When I picked up Grant tonight
he ran, he smiled, he gurgled
and as we got into the car
he asked for a "lollipop"
which is really a cakepop
I'm not sure where he gets that...
We headed south
toward our usual coffee shop stop
but turned one light too early
the screams from the backseat
could've woken a sleeping
baby four houses down
Through our small town
on the way to an errand
we passed yet another
Starbucks on the roadside
like a shiny penny
just begging to be noticed
"Mama! Coffee shop!"
I'm reticent to support two coffee shop habits...we keep driving
On the way back home
we drove past again
Feeling tired and charitable
I pulled in
"Mama! Lollipop! Let's get out!"
So we walk the few steps into the
shop crowded with ten-year-olds
'having a coffee break' after school
We wait in line behind them
Flags of indecision waving wildly
above their mussed hair-dos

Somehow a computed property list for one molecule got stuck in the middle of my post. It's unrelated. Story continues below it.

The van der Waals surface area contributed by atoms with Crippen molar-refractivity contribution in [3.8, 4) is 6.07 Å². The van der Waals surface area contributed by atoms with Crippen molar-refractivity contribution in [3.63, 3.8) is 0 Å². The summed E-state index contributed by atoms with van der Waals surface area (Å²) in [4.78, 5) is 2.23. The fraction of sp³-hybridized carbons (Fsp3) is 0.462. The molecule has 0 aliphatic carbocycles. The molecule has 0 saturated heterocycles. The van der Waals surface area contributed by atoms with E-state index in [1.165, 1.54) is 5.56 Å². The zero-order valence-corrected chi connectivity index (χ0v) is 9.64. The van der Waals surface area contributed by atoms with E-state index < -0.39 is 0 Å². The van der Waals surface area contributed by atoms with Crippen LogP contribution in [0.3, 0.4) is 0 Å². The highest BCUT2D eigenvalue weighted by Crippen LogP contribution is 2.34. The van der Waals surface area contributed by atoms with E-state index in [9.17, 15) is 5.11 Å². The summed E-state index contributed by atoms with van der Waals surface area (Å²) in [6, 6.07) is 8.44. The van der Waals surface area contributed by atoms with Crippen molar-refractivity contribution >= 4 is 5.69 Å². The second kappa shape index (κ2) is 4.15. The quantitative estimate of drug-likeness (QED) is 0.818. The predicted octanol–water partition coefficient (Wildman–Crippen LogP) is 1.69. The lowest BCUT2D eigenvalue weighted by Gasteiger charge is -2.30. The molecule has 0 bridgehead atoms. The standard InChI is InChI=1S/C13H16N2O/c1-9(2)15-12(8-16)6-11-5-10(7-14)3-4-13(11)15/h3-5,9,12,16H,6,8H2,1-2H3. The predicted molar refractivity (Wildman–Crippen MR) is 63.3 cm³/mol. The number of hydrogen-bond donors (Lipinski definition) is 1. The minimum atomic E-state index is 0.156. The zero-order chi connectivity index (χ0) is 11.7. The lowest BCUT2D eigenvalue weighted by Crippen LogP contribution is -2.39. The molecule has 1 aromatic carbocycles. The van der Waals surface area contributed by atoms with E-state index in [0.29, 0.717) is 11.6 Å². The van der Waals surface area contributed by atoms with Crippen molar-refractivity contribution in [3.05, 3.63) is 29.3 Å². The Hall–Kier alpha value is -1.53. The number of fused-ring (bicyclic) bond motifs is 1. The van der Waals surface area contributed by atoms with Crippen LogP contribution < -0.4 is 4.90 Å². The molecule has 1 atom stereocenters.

I spy the menu of monthly deals
Today! Free pastry with purchase of handcrafted beverage
I'm persuaded -- one afternoon chai latte
one FREE pink birthday cake pop
"Ma'am, I'm so sorry. Today isn't March 23. That deal is for March 23 only."
More rosy than red, I apologize
and pull out a couple extra bills
tucked neatly inside my wallet
He bags the cake pop
the other barista prepares the chai
"You know what?"
My eyes chase his
"You're not expecting a deal, but I'm going to give you one"
"I'm going to charge you $3.80."
Nice --- the total should be over $5
"And, as a bonus, here are two cake pops instead of one."
Wow. And that is why in the book, "The Starbucks Experience" by Joseph Michelli, there is an entire chapter dedicated to one of their chief operating principles, SURPRISE AND DELIGHT.